Exhibit 1 - According to the testimony of Abbott’s corporate designee, Bruce Stowell, on July 19, 2006, this variable represents “an accrual in anticipation of paying a chargeback.”
The same Excel spreadsheet reveals what appears to be another significant deficiency in the data Abbott provided, though in this case the deficiency is in the data Abbott provided Texas. For several of the products, the number of transactions and the total sales are significantly greater in the data provided in the federal case than in the data provided in the Texas case. For example, from 1994Q3 to 2001Q4, the number of transactions in the federal data for product 00074613802 was 92,063, with total sales of $11.248 million. The corresponding numbers in the Texas data are 469 and -$0.003 million. Thus, it appears that the data provided to the State of Texas were incomplete for several products.
PF: I'm gonna take a wild guess here, and say that the "additional transactions" represent discounts, provided in the form of "free goods."
Of course the "two sets of books" scam is an oldy but a goody. James Alderson discovered this same type of fraud almost ten years ago, when He Blew the Whistle, And Health Giants Quaked: 'The companies kept two sets of records for reporting healthcare costs for Medicare patients - one an inflated ledger that was sent to the federal government for reimbursement, and another that detailed actual costs of hospital operations, according to the government's complaint."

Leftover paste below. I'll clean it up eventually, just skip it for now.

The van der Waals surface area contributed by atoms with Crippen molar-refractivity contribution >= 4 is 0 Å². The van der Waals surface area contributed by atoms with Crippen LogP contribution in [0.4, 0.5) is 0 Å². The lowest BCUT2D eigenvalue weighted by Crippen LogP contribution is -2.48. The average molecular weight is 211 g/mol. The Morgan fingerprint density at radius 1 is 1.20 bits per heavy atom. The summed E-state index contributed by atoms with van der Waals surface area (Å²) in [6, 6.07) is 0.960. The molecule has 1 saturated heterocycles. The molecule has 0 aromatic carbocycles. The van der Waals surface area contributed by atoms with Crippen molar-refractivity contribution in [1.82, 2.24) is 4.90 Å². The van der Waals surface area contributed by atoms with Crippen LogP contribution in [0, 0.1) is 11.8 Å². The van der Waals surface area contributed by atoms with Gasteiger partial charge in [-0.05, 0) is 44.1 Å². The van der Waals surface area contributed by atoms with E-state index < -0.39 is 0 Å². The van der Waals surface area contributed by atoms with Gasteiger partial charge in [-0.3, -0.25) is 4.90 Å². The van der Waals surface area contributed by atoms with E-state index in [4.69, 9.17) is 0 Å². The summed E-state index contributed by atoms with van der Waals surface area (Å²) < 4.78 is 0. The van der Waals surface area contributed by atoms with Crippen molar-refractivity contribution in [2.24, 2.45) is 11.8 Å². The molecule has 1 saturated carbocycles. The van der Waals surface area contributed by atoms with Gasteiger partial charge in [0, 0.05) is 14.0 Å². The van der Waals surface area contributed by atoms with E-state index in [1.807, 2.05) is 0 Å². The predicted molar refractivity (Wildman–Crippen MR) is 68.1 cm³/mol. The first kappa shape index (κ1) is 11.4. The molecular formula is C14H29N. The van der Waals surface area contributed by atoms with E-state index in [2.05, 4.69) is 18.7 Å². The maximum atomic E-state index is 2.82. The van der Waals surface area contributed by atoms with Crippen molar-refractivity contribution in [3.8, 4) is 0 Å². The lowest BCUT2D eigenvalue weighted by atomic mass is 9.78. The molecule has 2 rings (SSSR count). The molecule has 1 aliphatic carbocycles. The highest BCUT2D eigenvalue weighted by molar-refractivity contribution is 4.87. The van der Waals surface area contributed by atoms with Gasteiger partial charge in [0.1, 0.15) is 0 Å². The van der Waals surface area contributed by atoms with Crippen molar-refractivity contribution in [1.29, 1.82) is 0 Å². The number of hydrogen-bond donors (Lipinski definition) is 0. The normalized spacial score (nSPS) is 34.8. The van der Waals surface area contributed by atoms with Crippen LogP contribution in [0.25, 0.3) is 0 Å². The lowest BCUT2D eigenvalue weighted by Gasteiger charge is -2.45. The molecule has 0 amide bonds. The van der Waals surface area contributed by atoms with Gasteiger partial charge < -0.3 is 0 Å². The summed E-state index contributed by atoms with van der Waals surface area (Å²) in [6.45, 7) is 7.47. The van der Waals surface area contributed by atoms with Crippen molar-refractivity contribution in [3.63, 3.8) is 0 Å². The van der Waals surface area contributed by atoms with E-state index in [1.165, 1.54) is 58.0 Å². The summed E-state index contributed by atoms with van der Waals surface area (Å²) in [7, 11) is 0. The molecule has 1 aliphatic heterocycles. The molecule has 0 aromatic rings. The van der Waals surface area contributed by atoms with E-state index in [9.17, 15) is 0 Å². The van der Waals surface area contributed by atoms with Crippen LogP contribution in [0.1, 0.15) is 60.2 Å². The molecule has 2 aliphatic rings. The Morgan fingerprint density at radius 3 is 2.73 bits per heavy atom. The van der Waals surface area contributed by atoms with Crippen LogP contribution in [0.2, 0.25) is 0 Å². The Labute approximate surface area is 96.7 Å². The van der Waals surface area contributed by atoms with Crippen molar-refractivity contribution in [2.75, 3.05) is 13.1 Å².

This article; Bill Frist's long record of corporate vices, shows that this type of fraud is perfectly acceptable among some politicians.
"The government's case was that HCA kept two sets of books and fraudulently overbilled the government. The deal meant that HCA agreed to pay the government $631 million for its lucrative scams -- which, on top of previous fines, brought the total government penalties against the health-care conglomerate to a whopping $1.7 billion, the largest fraud settlement in history, breaking the old record set by Drexel Burnham."
The "two sets of books" fraud is not exclusive to Big Pharma; Sullivan: Two Sets of Books to 'Hit The Numbers': "Scott Sullivan, the former finance chief at WorldCom, testified that Ebbers pushed him every quarter from 2000 to 2002 to hit the marks set by Wall Street analysts -- regardless of the company's performance. He also testified that he helped create two sets of accounting books as part of his plans to inflate revenues."
Firm Faces Rebate Fraud Allegations: 'Essentially, the $1.6-billion electronic components distributor is alleged to have fraudulently obtained millions of dollars in rebates and debits from its suppliers allowing it to undercut competitors. Court documents claim Future Electronics covered its tracks by mailing and wiring false sales and inventory reports to its suppliers.'
The PharMafia's business practices can best be described with the words of attorney, Scott Edelman in Intertainment Licensing GMBH v. Franchise Pictures:
“It turned out Franchise had kept two sets of books. These folks are shameless,” Edelman told the jury. “They are absolutely shameless. They will do it and do it and do it until they can’t get away with it anymore."